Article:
• The University of Oregon Museum of Natural and Cultural History, in Eugene, to digitize a portion of the Native American basket collection.
  • North Lincoln County Historical Society, in Lincoln City, to develop a research library.
  • Tillamook Forest Center, near Tillamook, for collections storage improvements.
  • Oregon Daughters of the American Revolution, in St Helens, for preservation of the Caples House.
  • Oregon Electric Railway Historical Society, in Portland, for the purchase of rare train parts.
  • Oregon Jewish Museum and Center for Holocaust Education, in Portland, to develop the Present Future Lab.
  • Oregon State Hospital Museum of Mental Health, in Salem, to organize, document , and re-house the large furniture collection.

The museum grant program is offered annually by the Oregon Heritage Commission, part of the Oregon Heritage program at Oregon Parks and Recreation Department (OPRD). The grant program began in 1965 when only 24 organizations were eligible for the program.

The Oregon Heritage Commission works to secure, sustain and enhance Oregon’s heritage. The Commission sponsors heritage initiatives that educate the public about the value of heritage and celebrate the state’s diversity.

The Oregon Heritage Commission consists of nine members appointed by the governor and nine agency advisors. Members are chosen from state agencies and statewide organizations, and represent a diverse geographical and heritage background.

To learn more about the Oregon Museum Grant or the Oregon Heritage Commission, visit www.oregonheritage.org or contact Kuri Gill at i.gill@oregon.gov">Kuri.gill@oregon.gov or 503-986-0685.

Commission awards grants to multiple historic cemetery projects
Oregon Parks and Recreation Dept. - 06/19/19 8:06 AM

Oregon Commission on Historic Cemeteries (OCHC) has awarded $62,394 in grants to 12 historic cemetery projects throughout the state. The funds will help support preservation efforts, repair work and visitor education. Individual award amounts ranged $2460-$8,000.

Funded projects:

  • Restoration of the Gibbons-Maxwell memorial in the Athena Cemetery in Athena.
  • Monument repair at Blue Mountain Kees Cemetery in Weston.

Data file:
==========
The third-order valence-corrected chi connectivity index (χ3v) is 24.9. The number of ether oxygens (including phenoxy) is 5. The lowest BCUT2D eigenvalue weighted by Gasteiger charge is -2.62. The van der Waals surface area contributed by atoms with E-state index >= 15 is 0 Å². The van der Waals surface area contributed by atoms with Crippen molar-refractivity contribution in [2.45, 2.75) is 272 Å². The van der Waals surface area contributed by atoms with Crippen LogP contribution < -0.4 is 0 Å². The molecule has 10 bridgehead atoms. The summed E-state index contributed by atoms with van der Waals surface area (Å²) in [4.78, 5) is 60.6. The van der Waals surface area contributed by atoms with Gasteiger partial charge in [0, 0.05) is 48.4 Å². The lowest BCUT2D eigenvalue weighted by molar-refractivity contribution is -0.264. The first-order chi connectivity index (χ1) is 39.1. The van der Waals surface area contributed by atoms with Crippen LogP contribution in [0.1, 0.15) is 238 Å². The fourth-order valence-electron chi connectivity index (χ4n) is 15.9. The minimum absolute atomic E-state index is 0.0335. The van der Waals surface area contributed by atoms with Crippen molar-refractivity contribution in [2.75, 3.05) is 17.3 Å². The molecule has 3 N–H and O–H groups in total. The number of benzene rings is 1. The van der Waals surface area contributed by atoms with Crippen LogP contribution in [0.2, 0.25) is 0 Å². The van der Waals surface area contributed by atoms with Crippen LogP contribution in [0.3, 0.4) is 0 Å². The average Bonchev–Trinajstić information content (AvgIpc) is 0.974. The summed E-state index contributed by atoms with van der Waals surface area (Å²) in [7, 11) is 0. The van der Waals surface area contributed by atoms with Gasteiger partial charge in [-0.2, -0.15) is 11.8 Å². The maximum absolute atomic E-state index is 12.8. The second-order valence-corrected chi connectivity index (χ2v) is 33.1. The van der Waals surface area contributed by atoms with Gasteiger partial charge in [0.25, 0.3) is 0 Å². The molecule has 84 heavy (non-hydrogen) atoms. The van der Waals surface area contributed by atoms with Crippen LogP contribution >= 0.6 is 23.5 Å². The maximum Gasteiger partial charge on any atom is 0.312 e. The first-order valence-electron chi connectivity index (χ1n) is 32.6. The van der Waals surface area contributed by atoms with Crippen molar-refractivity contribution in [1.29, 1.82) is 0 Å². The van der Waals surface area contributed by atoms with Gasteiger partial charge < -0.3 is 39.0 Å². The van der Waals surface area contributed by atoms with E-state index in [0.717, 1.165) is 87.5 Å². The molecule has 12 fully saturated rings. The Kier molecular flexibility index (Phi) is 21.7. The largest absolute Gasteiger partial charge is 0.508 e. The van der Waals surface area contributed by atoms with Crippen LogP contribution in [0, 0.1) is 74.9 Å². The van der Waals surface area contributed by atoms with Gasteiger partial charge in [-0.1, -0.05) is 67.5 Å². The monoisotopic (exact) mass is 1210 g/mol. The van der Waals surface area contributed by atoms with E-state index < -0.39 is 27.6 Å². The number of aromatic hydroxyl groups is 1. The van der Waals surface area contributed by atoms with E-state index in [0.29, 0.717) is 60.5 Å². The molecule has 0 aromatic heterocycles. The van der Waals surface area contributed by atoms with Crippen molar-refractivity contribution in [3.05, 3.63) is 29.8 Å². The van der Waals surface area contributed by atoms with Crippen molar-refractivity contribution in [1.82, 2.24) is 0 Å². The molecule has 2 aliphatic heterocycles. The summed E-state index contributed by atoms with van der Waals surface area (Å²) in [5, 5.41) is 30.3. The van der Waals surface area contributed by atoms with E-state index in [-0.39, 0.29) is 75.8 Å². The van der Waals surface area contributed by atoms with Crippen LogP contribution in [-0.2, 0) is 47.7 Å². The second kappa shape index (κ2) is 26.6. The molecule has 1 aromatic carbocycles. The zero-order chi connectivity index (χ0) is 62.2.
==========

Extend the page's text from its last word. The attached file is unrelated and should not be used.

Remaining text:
• Monument repair and cleaning at the Zion Memorial Cemetery in Canby.
  • Fence repair and storage shed at the East Drain Cemetery.
  • Road improvement and shed repair at the IOOF Cemetery in Coburg.
  • Complete a walking tour and kiosk at Logtown Cemetery in Jackson County.
  • Purchase and install block markers at Lone Fir Cemetery in Portland.
  • Install an information kiosk and digitized the records of the Moro Cemetery.
  • Rehabilitate the Veterans Memorial area at the Mountain View Cemetery in Oregon City.
  • Repair, reset and clean headstones at the St. Helens Masonic Cemetery.
  • Repair fencing and five monuments at the Ukiah Cemetery.
  • Repair monuments and remove trees in the Weston Cemetery.

Historic cemeteries are documented by OCHC and must include the burial of at least one person who died before Feb. 14, 1909.

The historic cemetery grant program is offered annually by the OCHC, part of the Oregon Heritage Program at Oregon Parks and Recreation Department (OPRD).

OCHC maintains a list of all pioneer and historic cemeteries in the state. The seven-member appointed commission helps people and organizations document, preserve and promote of designated historic cemeteries statewide.

For more information about the grant program or the OCHC, visit www.oregonheritage.org or contact Kuri Gill at i.gill@oregon.gov">Kuri.gill@oregon.gov or 503-986-0685.